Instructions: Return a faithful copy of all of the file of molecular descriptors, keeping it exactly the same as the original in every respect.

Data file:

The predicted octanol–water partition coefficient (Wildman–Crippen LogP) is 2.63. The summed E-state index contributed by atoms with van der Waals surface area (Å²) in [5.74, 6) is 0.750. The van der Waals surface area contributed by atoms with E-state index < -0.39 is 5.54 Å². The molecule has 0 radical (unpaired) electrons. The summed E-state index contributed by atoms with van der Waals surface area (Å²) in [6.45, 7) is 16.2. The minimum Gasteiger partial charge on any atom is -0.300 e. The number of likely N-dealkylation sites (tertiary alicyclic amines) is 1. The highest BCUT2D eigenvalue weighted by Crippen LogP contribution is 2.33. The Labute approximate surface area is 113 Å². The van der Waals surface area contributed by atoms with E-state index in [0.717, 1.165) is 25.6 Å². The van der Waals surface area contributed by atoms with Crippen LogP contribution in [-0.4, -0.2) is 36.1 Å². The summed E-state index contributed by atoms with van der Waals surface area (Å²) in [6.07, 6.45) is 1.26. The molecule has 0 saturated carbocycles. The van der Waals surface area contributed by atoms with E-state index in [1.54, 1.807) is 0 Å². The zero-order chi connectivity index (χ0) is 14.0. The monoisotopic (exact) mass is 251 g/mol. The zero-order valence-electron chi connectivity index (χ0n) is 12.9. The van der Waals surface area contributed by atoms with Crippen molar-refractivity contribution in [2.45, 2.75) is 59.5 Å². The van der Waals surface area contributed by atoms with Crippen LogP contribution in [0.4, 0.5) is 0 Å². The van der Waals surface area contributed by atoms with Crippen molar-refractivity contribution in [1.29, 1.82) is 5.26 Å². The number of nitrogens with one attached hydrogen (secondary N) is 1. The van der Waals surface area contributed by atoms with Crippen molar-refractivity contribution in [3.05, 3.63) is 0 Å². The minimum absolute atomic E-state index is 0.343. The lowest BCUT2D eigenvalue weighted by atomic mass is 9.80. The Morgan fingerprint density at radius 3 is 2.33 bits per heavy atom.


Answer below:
The predicted octanol–water partition coefficient (Wildman–Crippen LogP) is 2.63. The summed E-state index contributed by atoms with van der Waals surface area (Å²) in [5.74, 6) is 0.750. The van der Waals surface area contributed by atoms with E-state index < -0.39 is 5.54 Å². The molecule has 0 radical (unpaired) electrons. The summed E-state index contributed by atoms with van der Waals surface area (Å²) in [6.45, 7) is 16.2. The minimum Gasteiger partial charge on any atom is -0.300 e. The number of likely N-dealkylation sites (tertiary alicyclic amines) is 1. The highest BCUT2D eigenvalue weighted by Crippen LogP contribution is 2.33. The Labute approximate surface area is 113 Å². The van der Waals surface area contributed by atoms with E-state index in [0.717, 1.165) is 25.6 Å². The van der Waals surface area contributed by atoms with Crippen LogP contribution in [-0.4, -0.2) is 36.1 Å². The summed E-state index contributed by atoms with van der Waals surface area (Å²) in [6.07, 6.45) is 1.26. The molecule has 0 saturated carbocycles. The van der Waals surface area contributed by atoms with E-state index in [1.54, 1.807) is 0 Å². The zero-order chi connectivity index (χ0) is 14.0. The monoisotopic (exact) mass is 251 g/mol. The zero-order valence-electron chi connectivity index (χ0n) is 12.9. The van der Waals surface area contributed by atoms with Crippen molar-refractivity contribution in [2.45, 2.75) is 59.5 Å². The van der Waals surface area contributed by atoms with Crippen LogP contribution in [0.4, 0.5) is 0 Å². The van der Waals surface area contributed by atoms with Crippen molar-refractivity contribution in [1.29, 1.82) is 5.26 Å². The number of nitrogens with one attached hydrogen (secondary N) is 1. The van der Waals surface area contributed by atoms with Crippen molar-refractivity contribution in [3.05, 3.63) is 0 Å². The minimum absolute atomic E-state index is 0.343. The lowest BCUT2D eigenvalue weighted by atomic mass is 9.80. The Morgan fingerprint density at radius 3 is 2.33 bits per heavy atom.